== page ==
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Archaeologists Discover Temple That Sheds Light On So-called Dark Age

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posted on Apr, 17 2009 @ 05:56 PM
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Archaeologists Discover Temple That Sheds Light On So-called Dark Age
From ScienceDaily.com


The discovery of a remarkably well-preserved monumental temple in Turkey — thought to be constructed during the time of King Solomon in the 10th/9th-centuries BCE — sheds light on the so-called Dark Age.





"Our ongoing excavations have not only begun to uncover extensive remains from this Dark Age, but the emerging archaeological picture suggests that during this period Tayinat was the capital of a powerful kingdom, the ‘Land of Palastin’," says Timothy Harrison, professor of Near Eastern Archaeology at the University of Toronto and the director of the project. "Intriguingly, the early Iron Age settlement at Tayinat shows evidence of strong cultural connections, if not the direct presence of foreign settlers, from the Aegean world, the traditional homeland of the Sea Peoples."


[edit on 17-4-2009 by Blackmarketeer]




posted on Apr, 17 2009 @ 06:10 PM
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hmm...very interesting find. I hope that this discovery could lead to some asnwers. Since it was in the time of King Solomon maybe it has the location of his rich mines.
I kid I kid.



posted on Apr, 17 2009 @ 08:00 PM
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The discovery of a remarkably well-preserved monumental temple in Turkey — thought to be constructed during the time of King Solomon in the 10th/9th-centuries BCE — sheds light on the so-called Dark Age.


Ok this would be worth following and trying to see what the Archaeologists would say about this temple. Yet I find it very disturbing that for someone to have a higher education then I do could so erroneously state that “thought to be constructed during the time of King Solomon in the 10th/9th-centuries BCE — sheds light on the so-called Dark Age”.
I say this because the Dark Age did not come until after the fall of the Roman Empire. King Solomon was before Jerusalem was sacked by Babylon, which happened before Alexander the Great even started his conquests. So on a time line of what history shows us, this reporter or Archaeologists is incorrect with either his/her words or has no working knowledge of what is being taught as history.
“Our ongoing excavations have not only begun to uncover extensive remains from this Dark Age, but the emerging archaeological picture suggests that during this period Tayinat was the capital of a powerful kingdom, the ‘Land of Palastin’," says Timothy Harrison, professor of Near Eastern Archaeology at the University of Toronto and the director of the project. "Intriguingly, the early Iron Age settlement at Tayinat shows evidence of strong cultural connections, if not the direct presence of foreign settlers, from the Aegean world, the traditional homeland of the Sea Peoples."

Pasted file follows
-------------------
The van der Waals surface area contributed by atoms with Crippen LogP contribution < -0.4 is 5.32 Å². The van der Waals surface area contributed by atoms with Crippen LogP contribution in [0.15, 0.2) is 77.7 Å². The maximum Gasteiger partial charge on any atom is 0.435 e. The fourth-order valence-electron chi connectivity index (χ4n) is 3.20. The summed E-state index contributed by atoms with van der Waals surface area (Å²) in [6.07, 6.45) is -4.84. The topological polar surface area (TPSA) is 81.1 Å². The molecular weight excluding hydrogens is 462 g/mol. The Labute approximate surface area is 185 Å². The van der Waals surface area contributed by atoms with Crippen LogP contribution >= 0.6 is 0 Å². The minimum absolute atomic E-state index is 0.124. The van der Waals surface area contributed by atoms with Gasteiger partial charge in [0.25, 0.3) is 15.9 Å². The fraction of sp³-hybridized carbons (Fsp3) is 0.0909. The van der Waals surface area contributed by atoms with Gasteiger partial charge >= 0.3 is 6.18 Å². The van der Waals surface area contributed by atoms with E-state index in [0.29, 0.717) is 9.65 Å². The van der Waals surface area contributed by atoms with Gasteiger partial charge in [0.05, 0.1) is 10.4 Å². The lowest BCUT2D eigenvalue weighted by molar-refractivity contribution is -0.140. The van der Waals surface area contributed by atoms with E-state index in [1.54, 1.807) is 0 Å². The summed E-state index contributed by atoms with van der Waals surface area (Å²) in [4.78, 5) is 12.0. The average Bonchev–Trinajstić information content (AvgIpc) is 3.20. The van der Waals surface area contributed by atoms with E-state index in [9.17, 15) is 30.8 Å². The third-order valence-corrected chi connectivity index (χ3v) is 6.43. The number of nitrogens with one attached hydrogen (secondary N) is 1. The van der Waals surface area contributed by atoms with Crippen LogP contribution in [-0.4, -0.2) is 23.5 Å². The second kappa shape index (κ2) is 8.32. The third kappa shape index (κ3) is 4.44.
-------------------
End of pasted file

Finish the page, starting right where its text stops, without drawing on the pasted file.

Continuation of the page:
Now if Timothy Harrison is try to say the remains are from a time when little is know thus referring to it as this Dark Age, well then I will retract my statement and leave only a request that clarifies what he is saying. For even the title to this thread has me thinking of King Henry, Pope Bontiface, or King Richard and not King Solomon time frame.



posted on Apr, 17 2009 @ 08:08 PM
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reply to post by averagejoeshmoe
 
Yes, the reference to King Soloman also has me puzzled. The time of the dark ages dosen't add up with him. Maybe it was just a typo.




posted on Apr, 18 2009 @ 12:52 AM
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This is not in reference to the European middle ages, but a dark age following the collapse of the bronze age powers.


Ancient sources — such as the Homeric epics and the Hebrew Bible — depict an era of widespread famine, ethnic conflict and population movement, most famously including the migrations of the Sea Peoples (or biblical Philistines) and the Israelites. This is thought to have precipitated a prolonged Dark Age marked by cultural decline and ethnic strife during the early centuries of the Iron Age.


See Tayinat Archaeological Project at the University of Toronto, www.utoronto.ca...


Tell Ta’yinat forms a large low-lying mound located 45 kilometres west of Antakya (ancient Antioch) in Southeastern Turkey. The Chicago excavations uncovered the remains of several large palaces (called bit hilani), a temple (famously compared with Solomon's temple), and numerous beautifully carved stone reliefs and sculptures demonstrated that the site preserves a lengthy settlement history that spans the Early Bronze (ca 3000 2000 BCE) and Iron Age (ca. 1200 550 BCE) periods. In addition, the Expedition discovered numerous inscriptions (in Luwian/Neo Hittite, Neo-Assyrian and Aramaic), which helped to identify the site as ancient Kunulua, capital of the Neo Hittite/Aramaean Kingdom of Patina/Unqi.




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